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Coca-Cola logo in Midtown Manhattan. Photo: Alex Tai/Sopa Images/LightRocket via Getty Images

Coca-Cola is pulling all paid social media advertisements for 30 days, saying "there is no place for racism on social media," CEO James Quincey said in a statement on Friday.

Why it matters: Although Coca-Cola does not single out Facebook in its announcement, the company's decision to temporarily pull ads comes as Hershey's, Verizon, Unilever and other brands have joined a boycott of the social network over its content moderation policies.

  • Companies taking public stands have criticized how Facebook polices misinformation about Black Lives Matter protests and handles content posted by President Trump.

Driving the news: Facebook announced Friday it would begin labeling posts that break its rules, but are deemed "newsworthy" — for instance, because they come from public figures, Axios' Margaret Harding McGill reports.

  • The company previously let figures like Trump freely post material that appeared to violate policies around issues like targeted harassment and hate speech.

What they're saying: "There is no place for racism in the world and there is no place for racism on social media," Quincey said in a statement on Friday. "The Coca-Cola Company will pause paid advertising on all social media platforms globally for at least 30 days. We will take this time to reassess our advertising policies to determine whether revisions are needed. We also expect greater accountability and transparency from our social media partners."

  • "We are hopeful that Facebook will take action and make it a safe space for our consumers to communicate and gather," Hershey's chief marketing officer told Business Insider on Friday, when it announced it was pulling ads from the social media site.

The other side: "We invest billions of dollars each year to keep our community safe and continuously work with outside experts to review and update our policies. We’ve opened ourselves up to a civil rights audit, and we have banned 250 white supremacist organizations from Facebook and Instagram," Facebook said in a statement emailed to Axios.

  • "The investments we have made in AI mean that we find nearly 90% of Hate Speech we action before users report it to us, while a recent EU report found Facebook assessed more hate speech reports in 24 hours than Twitter and YouTube. We know we have more work to do, and we’ll continue to work with civil rights groups, GARM, and other experts to develop even more tools, technology and policies to continue this fight," Facebook said.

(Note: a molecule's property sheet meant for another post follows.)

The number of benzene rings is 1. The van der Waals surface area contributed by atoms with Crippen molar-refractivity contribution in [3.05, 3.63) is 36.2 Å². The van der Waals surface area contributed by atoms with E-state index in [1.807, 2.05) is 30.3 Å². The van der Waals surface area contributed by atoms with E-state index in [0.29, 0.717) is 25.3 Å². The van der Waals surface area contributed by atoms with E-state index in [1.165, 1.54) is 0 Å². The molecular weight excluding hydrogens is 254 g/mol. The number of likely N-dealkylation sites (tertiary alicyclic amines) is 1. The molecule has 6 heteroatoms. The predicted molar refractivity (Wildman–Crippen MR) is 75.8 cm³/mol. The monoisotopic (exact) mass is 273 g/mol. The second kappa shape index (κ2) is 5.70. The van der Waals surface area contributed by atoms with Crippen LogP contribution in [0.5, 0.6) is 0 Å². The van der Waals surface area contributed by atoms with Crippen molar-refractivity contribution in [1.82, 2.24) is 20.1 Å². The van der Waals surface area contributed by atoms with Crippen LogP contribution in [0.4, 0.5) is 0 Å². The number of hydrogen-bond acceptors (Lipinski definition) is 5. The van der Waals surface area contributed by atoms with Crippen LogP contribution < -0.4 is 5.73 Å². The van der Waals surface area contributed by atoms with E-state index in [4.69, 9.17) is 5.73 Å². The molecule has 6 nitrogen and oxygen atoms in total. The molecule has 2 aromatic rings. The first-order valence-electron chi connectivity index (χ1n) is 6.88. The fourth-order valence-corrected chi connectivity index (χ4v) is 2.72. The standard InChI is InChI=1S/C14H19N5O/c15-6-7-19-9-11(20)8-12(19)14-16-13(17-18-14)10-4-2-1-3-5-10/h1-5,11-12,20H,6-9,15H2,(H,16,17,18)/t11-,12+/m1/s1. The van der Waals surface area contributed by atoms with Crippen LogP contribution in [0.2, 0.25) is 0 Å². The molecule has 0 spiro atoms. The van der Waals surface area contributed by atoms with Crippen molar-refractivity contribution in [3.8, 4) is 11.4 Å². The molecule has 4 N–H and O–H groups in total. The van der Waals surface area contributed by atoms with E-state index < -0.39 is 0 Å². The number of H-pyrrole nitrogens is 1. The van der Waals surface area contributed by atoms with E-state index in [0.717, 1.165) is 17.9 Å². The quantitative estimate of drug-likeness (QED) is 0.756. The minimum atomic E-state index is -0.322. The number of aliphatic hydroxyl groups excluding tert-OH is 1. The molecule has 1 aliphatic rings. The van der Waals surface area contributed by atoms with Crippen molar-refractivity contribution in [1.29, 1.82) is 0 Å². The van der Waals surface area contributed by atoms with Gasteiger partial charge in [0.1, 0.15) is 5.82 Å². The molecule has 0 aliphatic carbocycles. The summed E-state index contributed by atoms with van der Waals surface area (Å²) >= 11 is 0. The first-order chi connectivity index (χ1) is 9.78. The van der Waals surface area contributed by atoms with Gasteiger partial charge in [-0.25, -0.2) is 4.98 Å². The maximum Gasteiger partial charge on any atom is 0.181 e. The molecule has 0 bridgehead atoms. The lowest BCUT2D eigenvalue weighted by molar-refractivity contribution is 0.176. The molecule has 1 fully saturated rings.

Go deeper: Unilever says it will stop buying ads on Facebook, Twitter in 2020

Go deeper

Ina Fried, author of Login
Oct 2, 2020 - Technology

Get ready for a flood of deepfakes, experts warn

Illustration: Sarah Grillo/Axios

If social media platforms don't start dealing much more aggressively with altered audio and video, they risk seeing their platforms devolve into a sea of faked content, experts tell Axios.

Why it matters: The platforms are already struggling to deal with manipulated media, and the technology to create "deepfakes," which are fabricated media generated by machine-learning-based software, is improving rapidly.

Felix Salmon, author of Capital
3 mins ago - Economy & Business

Warren Buffett resigns from Gates Foundation board

Buffett and Bill Gates in 2015. Photo: Dimitrios Kambouris/Getty Images

The Bill and Melinda Gates Foundation — the second-largest philanthropy in the world — is now governed by just two trustees, after Warren Buffett announced on Wednesday that he had resigned his position there.

Why it matters: The two remaining trustees, Bill Gates and Melinda French Gates, are going through a divorce.

Updated 23 mins ago - World

Russia says it fired warning shots at British destroyer in Black Sea

The HMS Defender in the port of Odessa on Ukraine's Black Sea coast on June 18. Photo: Konstantin Sazonchik\TASS via Getty Images

Russia's defense ministry claimed Wednesday that a Russian warship and fighter jet fired "warning" shots at the British Royal Navy’s HMS Defender destroyer for encroaching on waters near Crimea in the Black Sea.

The latest: The U.K.'s ministry of defense disputed that any warning shots were fired, saying in a statement, "We believe the Russians were undertaking a gunnery exercise in the Black Sea and provided the maritime community with prior-warning of their activity."

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